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My Band's New CD

nwilkinsnwilkins New
edited July 2007 in CD, DVD, and Concert Reviews Posts: 431
Hi everyone,

I just wanted to announce that my band Gypsophilia has recently released a CD entitled Minor Hope

It is not straight ahead 'gypsy jazz', but rather music that takes Django Reinhardt as an inspiration and combines many other influences including classical, klezmer and more modern jazz. The CD is pretty varied and I feel like we've produced something pretty interesting and taken this style of music in a unique direction. Anyhow, if you are interested in hearing clips they are available on our website,

If after hearing the clips you decide that you'd like to own a copy you can also order the CD on our website.

Thanks for reading,



  • JackJack western Massachusetts✭✭✭✭
    Posts: 1,911
    Hi Nick,

    I was just thinking that you'd been absent from the boards lately; glad to know it was for the best of reasons! Your band looks like it's having a blast.

  • nwilkinsnwilkins New
    Posts: 431
    maybe I should mention too that the CD was recorded live in front of an audience, which is kind of cool.
  • CuimeanCuimean Los AngelesProdigy
    Posts: 268
    I picked up Minor Hope, and I have to say, it's one of the best music purchases I've made in a long time. It seems like for Nick and company, gypsy jazz is more a starting point than a destination. All of the tunes on this album were written by members of the band, and they're all fascinating. "Gyre" starts the album unassumingly. Its chord structure is from the "Dark Eyes" school, leaving room for the soloists to burn things up. The awesome Fender Rhodes solo was my first clue that some strange things were afoot. "HIV Jump" starts with a peppy bass figure and a melody that wouldn't be out of place on a Charles Trenet album. But at a minute in, the tune suddenly breaks down into a melancholy waltz. A boppy guitar solo flirts with 4/4 time, the waltz reappears, and then a sopranino sax solo ushers the head back with a vengeance. Compositionally, it's a real adventure, but the band goes even further out with the next tune, "Sebo Psoriatic Psongs." It's Django meets Monk meets Bob Wills at a blues bar in Bulgaria. And yet, for all the compositional and melodic chances the band takes, the music is always incredibly listenable, joyful, and fun. The rest of the album follows suit, with plenty of swing, some ballads, waltzes, and even a quick run at klezmer.

    Aside from the compositions, there is some wonderful playing here. Nick's rhythm guitar and Adam Fine's bass are rock solid. Lead guitarists Ross Burns and Alec Frith play their hearts out, forgoing speed for melody and ditching cliched licks for more personal statements. Gina Burgess' violin brings some classical and folk flavors to the mix. The band's not-so-secret weapons, though, are reed man Dani Oore and keyboardist Sageev Oore. Dani plays soprano, sopranino, and baritone saxes, as well as flute (and cymbal, according to the liner notes). His tone on the higher reeds is fantastic. There's nary a trace of the smooth jazz that seems to have besmirched the soprano sax's reputation. Instead, he pulls out a sound like a clarinet that's ready for a knife fight: forceful without being forced, sharp, and dangerous. His bari sax tone comes at the listener from a much different direction, all fuzzy and enveloping. Sageev Oore brings an unusual flavor to the album with his Fender Rhodes electric piano, melodica, and accordion. When I think of electric piano, I usually think of bad jazz fusion, bad '80s rock ballads, and the bad theme song to "Doogie Howser," but in Sageev's hands, it rises above all that. His playing has a fun and inviting flavor and a very natural, acoustic tone, like a piano crossbred with a a vibraphone. (And it's not totally without precedence in gypsy jazz --- check out Titi Winterstein's album Saitenstrassen.) The melodica playing on this album is also worth mentioning. It's definitely a bit more lo-fi than than the accordion, but the breath control allows for some really interesting horn-like phrasing that most accordionists don't explore.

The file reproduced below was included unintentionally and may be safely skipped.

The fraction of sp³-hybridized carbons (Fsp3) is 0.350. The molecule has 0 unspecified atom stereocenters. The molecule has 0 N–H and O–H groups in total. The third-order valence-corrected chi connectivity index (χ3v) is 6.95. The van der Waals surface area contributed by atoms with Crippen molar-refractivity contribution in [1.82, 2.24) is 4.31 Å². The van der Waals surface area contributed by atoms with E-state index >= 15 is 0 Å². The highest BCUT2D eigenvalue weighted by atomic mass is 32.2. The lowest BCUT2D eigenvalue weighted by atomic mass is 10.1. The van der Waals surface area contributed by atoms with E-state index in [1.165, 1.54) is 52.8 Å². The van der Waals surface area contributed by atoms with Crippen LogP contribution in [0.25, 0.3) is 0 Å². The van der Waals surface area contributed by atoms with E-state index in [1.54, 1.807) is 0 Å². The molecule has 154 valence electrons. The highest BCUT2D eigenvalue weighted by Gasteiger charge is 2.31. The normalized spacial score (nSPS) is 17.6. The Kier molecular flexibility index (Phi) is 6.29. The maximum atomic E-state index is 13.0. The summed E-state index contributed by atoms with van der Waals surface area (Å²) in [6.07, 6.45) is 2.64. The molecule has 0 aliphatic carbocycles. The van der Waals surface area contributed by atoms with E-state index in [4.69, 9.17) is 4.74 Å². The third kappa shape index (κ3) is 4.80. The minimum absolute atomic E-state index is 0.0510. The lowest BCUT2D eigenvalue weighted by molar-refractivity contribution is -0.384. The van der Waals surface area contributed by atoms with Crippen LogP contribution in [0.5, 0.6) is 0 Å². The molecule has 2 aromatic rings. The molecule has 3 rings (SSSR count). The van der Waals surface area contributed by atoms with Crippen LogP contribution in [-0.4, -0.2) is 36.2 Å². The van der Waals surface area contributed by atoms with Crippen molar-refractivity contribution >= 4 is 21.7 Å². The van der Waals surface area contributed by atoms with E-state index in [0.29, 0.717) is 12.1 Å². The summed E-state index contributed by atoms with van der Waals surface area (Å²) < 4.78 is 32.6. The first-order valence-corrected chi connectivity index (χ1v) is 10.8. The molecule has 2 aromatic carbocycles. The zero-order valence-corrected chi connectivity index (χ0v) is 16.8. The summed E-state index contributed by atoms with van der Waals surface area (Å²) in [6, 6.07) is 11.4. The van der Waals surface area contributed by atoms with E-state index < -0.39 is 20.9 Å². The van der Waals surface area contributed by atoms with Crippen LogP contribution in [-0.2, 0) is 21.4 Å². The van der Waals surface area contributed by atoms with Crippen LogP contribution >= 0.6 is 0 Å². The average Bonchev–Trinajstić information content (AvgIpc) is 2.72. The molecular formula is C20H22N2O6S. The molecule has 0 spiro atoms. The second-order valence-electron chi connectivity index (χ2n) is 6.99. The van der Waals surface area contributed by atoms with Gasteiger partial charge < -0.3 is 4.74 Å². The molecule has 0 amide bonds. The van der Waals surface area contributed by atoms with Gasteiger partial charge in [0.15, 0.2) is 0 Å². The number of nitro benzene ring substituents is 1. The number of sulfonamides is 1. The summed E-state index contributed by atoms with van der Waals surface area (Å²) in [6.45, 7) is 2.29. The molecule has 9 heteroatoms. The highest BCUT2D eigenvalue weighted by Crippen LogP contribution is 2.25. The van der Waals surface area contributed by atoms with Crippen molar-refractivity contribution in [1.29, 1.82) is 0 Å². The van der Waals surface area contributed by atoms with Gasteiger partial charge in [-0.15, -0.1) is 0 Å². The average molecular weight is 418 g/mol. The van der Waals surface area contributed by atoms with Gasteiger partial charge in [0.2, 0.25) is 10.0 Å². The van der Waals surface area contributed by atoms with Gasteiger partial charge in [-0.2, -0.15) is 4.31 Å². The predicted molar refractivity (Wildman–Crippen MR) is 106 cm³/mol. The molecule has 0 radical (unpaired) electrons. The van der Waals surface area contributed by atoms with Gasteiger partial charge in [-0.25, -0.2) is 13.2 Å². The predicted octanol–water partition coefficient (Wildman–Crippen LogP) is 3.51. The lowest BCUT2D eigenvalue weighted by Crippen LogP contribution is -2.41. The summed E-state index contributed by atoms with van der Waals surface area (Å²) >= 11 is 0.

I enthusiastically recommend this album to fans of Koen De Cauter's recent recordings, anyone bored with endless "Minor Swing" covers or nostalgia acts, and anyone who wants to hear smart music that never aims over the listener's head. Nick, you and your band have done a great job. I look forward to hearing more.
  • nwilkinsnwilkins New
    Posts: 431
    thanks a lot for the nice review Rod :D
  • Bob HoloBob Holo Moderator
    Posts: 1,252

    That is top flight! Your influences seem broad and yet it is really tight and swings. I absolutely love new influences; one of the reasons I'm such a fan of Wrembel & Nolan is that they play Gypsy from their unique perspective - - - and why I love it when Andreas Oberg brings his amazing straight ahead chops into the mix.

    This is really good work, folks!

    You get one chance to enjoy this day, but if you're doing it right, that's enough.
  • nwilkinsnwilkins New
    Posts: 431
    thanks for your comments too Bob :)
  • andoatagnandoatagn Northampton, MAProdigy
    Posts: 134
    Hey Nick:
    Congrats on your new CD! I went to your website to check out the clips. The good news is: I wanted to hear more. The bad news is: I wanted to hear more. If you have any say in such matters I'd suggest you make the clips a wee bit longer and choose carefully what you want to highlight. From the sound of what I heard, giving people more to go on will only get them more interested. Good work, though...really refreshing.

    (PS...nice to meet a couple more Nova Scotialites at Django in June this year. Both Ben and Daniel were great to have around.)

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